Jonathan Muskat

Should we celebrate the death of Iranian President Ebrahim Raisi?

This past week, Iranian President Ebrahim Raisi was killed in a helicopter crash in the country’s mountainous northwest. As a young prosecutor in Tehran, Raisi was nicknamed the ‘Butcher of Tehran’ for overseeing the execution of thousands of political prisoners. He questioned the integrity of the Holocaust, described Israel as a false regime, and believed that the only solution to the Israel-Palestinian conflict was a Palestinian state from the river to the sea. So, should we celebrate that he is now dead?

Not so fast. In Sefer Mishlei, we are told, “If your enemy falls, do not rejoice” (24:17). Consistent with this warning, the Talmud tells a story about the angels wanting to sing when the ancient Egyptians were drowning in the Red Sea, and God responded, “The work of My hands, i.e., the Egyptians, are drowning at sea, and you wish to sing songs?” (Megilla 10b). It seems that we shouldn’t celebrate the death of our enemies because they, too, are creations of God. However, another Talmudic passage states that Mordechai kicked Haman while using him as a ladder to climb onto his parade horse. When Haman challenged this behavior by citing the verse from Mishlei about not rejoicing at the downfall of our enemies, Mordechai responded that this dictum only applies to Jews. We may celebrate the downfall of a non-Jewish enemy (Megilla 16a). If this is true, then why were the angels criticized for singing when the Egyptians were drowning in the Red Sea? Perhaps these Talmudic passages reflect opposing religious views about how we should respond to these circumstances.

Rabbi Menachem Kasher cites a midrash from Tanchuma Yashan that offers a different version of events at the Red Sea. According to this version, the angels did not want to sing while the Egyptians were drowning; rather, they wanted to sing the night before, while the Egyptian army was camped close to the Bnei Yisrael with a flaming wall separating them. The angels knew the Egyptians would be defeated, but God said that “the work of His hands,” i.e., the Israelites, were about to drown in the sea, meaning they had nowhere to go and they were not saved yet, so it was not appropriate for the angels to sing until the Egyptian army was defeated. According to this version of the story, we can certainly rejoice at the downfall of our enemies.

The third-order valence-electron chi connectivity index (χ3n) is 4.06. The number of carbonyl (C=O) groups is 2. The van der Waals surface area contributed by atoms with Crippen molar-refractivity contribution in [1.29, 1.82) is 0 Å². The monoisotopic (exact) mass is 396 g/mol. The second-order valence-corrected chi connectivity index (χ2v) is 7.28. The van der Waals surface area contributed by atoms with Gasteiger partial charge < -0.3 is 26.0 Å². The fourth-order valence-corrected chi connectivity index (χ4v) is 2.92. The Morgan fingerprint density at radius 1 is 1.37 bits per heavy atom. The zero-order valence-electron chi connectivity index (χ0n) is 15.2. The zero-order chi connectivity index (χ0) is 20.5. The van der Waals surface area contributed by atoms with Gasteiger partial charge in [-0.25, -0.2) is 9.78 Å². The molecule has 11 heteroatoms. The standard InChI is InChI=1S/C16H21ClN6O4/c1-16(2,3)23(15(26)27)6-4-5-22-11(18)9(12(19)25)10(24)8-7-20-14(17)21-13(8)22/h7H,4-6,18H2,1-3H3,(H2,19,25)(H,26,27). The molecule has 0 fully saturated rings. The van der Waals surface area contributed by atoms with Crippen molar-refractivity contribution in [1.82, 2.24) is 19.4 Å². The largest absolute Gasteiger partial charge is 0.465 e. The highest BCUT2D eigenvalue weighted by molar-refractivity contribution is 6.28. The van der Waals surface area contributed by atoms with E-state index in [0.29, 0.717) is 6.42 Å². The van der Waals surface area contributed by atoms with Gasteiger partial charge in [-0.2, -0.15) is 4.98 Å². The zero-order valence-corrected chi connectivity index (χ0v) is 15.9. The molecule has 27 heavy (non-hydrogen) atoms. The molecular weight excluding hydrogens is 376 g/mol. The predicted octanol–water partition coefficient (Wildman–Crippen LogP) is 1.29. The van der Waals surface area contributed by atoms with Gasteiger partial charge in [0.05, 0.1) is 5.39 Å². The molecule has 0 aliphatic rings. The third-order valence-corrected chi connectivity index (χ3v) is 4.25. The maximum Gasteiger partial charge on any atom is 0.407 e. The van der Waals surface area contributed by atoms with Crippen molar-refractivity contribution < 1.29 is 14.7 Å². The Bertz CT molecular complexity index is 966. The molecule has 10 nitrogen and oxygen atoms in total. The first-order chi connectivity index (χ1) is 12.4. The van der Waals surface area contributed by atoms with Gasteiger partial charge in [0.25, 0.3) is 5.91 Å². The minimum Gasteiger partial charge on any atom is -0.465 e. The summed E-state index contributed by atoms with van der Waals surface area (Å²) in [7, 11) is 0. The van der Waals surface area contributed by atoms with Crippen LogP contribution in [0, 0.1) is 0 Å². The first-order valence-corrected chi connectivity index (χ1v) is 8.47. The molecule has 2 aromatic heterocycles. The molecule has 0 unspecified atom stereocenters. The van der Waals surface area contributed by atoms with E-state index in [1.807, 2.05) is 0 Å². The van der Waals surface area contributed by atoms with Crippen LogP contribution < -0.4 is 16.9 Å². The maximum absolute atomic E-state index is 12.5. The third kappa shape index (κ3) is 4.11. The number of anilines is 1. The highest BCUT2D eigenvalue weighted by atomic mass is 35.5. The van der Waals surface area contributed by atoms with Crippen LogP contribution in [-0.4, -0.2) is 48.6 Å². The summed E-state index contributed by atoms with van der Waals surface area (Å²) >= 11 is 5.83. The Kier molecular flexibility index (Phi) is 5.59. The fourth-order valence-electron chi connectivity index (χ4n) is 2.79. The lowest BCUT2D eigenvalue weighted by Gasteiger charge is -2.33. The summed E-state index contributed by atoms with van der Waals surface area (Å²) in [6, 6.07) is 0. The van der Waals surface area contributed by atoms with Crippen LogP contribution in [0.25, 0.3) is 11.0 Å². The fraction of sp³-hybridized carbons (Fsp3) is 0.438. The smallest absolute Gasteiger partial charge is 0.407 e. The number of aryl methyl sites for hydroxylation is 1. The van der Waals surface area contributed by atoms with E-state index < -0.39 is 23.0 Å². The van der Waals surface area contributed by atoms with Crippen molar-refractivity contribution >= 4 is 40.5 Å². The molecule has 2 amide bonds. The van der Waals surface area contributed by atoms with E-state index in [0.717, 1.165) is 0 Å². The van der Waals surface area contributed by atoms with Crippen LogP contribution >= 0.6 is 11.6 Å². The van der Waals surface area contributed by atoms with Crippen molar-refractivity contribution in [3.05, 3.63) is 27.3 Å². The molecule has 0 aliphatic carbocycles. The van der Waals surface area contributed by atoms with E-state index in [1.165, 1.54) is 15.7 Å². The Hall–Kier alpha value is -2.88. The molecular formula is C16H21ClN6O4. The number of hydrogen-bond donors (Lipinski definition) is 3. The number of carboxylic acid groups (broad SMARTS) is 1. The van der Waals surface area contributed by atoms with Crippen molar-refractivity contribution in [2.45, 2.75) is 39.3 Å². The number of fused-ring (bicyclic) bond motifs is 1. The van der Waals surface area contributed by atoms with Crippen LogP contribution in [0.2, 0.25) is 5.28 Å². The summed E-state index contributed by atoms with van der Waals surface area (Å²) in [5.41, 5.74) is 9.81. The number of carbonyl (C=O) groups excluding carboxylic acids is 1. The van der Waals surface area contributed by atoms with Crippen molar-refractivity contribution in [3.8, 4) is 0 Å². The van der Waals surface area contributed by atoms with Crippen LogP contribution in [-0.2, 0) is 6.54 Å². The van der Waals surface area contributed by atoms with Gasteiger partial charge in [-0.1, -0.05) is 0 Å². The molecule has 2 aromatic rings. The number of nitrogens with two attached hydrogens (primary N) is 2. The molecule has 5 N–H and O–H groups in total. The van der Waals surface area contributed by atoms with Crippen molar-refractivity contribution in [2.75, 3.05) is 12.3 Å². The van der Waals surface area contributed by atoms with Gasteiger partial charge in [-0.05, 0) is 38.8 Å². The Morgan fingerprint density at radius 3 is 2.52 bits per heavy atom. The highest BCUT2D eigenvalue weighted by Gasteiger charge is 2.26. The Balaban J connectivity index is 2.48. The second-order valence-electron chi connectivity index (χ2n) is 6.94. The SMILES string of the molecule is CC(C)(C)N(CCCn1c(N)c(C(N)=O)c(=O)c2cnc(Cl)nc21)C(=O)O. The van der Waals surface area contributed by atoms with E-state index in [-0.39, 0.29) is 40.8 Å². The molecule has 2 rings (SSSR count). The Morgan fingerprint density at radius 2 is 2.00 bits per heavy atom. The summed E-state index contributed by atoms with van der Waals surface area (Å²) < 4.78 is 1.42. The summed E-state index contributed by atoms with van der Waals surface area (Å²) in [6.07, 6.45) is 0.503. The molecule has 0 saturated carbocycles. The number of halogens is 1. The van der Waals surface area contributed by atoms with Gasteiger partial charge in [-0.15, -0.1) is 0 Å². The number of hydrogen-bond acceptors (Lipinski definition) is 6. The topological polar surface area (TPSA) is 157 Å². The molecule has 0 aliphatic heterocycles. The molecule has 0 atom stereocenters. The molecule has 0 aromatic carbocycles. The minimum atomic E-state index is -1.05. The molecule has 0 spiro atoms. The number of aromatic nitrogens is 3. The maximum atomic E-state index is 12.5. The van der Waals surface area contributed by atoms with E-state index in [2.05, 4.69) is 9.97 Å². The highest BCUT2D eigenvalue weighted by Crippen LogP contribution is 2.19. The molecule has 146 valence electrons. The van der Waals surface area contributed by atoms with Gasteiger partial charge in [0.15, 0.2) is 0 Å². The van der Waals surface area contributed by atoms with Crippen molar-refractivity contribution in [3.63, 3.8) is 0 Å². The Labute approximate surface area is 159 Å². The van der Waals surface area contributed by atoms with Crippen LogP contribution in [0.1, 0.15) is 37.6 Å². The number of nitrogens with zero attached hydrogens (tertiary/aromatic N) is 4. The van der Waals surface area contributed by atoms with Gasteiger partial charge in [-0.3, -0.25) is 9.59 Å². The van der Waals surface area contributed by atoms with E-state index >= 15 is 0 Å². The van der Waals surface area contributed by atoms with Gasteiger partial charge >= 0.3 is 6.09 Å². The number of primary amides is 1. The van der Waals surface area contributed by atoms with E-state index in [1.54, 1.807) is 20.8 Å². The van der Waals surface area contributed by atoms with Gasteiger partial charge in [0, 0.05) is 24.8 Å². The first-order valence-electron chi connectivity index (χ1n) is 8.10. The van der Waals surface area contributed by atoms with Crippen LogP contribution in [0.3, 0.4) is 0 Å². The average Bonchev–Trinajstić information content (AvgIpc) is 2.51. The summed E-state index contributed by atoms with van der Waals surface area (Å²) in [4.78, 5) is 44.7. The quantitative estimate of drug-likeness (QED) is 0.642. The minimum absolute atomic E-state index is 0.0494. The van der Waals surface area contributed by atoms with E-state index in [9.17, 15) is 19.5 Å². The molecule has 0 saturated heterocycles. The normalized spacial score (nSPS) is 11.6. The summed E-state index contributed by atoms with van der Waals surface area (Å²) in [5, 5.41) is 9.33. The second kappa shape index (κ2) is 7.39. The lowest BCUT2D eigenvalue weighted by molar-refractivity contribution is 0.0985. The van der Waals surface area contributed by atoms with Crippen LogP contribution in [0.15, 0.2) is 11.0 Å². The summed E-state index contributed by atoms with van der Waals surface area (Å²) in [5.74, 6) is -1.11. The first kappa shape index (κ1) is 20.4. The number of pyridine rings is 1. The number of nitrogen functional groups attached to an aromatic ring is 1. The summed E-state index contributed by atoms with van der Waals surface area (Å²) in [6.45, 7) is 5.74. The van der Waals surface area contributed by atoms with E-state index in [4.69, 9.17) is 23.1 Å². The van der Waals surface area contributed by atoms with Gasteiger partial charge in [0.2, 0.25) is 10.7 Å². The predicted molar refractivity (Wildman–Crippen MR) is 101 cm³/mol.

However, Rabbi Yosef Caro rejects this approach and adopts the first approach, ruling that because the angels were not permitted to sing when the Egyptians were drowning, we do not recite full Hallel on the seventh day of Pesach, the day that this occurred (Beit Yosef, Orach Chaim 490). Additionally, the Mishna in Pirkei Avot (4:19) cites Shmuel HaKatan, who quoted the verse in Mishlei about not rejoicing at the downfall of our enemies without providing any additional insight. Shmuel HaKatan was also the individual who composed the “v’la-malshinim” blessing in the Shemona Esrei, which prays for the downfall of our enemies. Rav Kook wrote that only someone like Shmuel HaKatan, who lived with the mantra of not rejoicing at the downfall of our enemies, could compose a prayer asking God to defeat our enemies.

Rabbi Jonathan Sacks once wrote, “We may be uplifted by an event because it represents the triumph of justice, while at the same time identifying with the suffering of the victims.” We want justice to be served. We want our enemies to be defeated. We will not shed a tear when Hamas leader Yahya Sinwar is killed. That is a normal human reaction. Perhaps the angels shouldn’t sing. Perhaps an angelic figure like Shmuel HaKatan wouldn’t rejoice. And on Pesach, we remind ourselves of this heavenly ideal by not reciting a full Hallel. After all, we ideally want a redeemed world where all humanity repents, and the death of a wicked person represents a failure of mankind on some level. However, it is only human to celebrate when an enemy who wishes for our destruction and has supported acts of terror against our people is no more. But I hope that while we may feel joy that the Butcher of Tehran is dead, we reserve most of our joy for celebrating the heroism, kindness, resilience, and spirit of our own people, not the destruction of other people.

About the Author
Jonathan Muskat is the Rabbi of the Young Israel of Oceanside.
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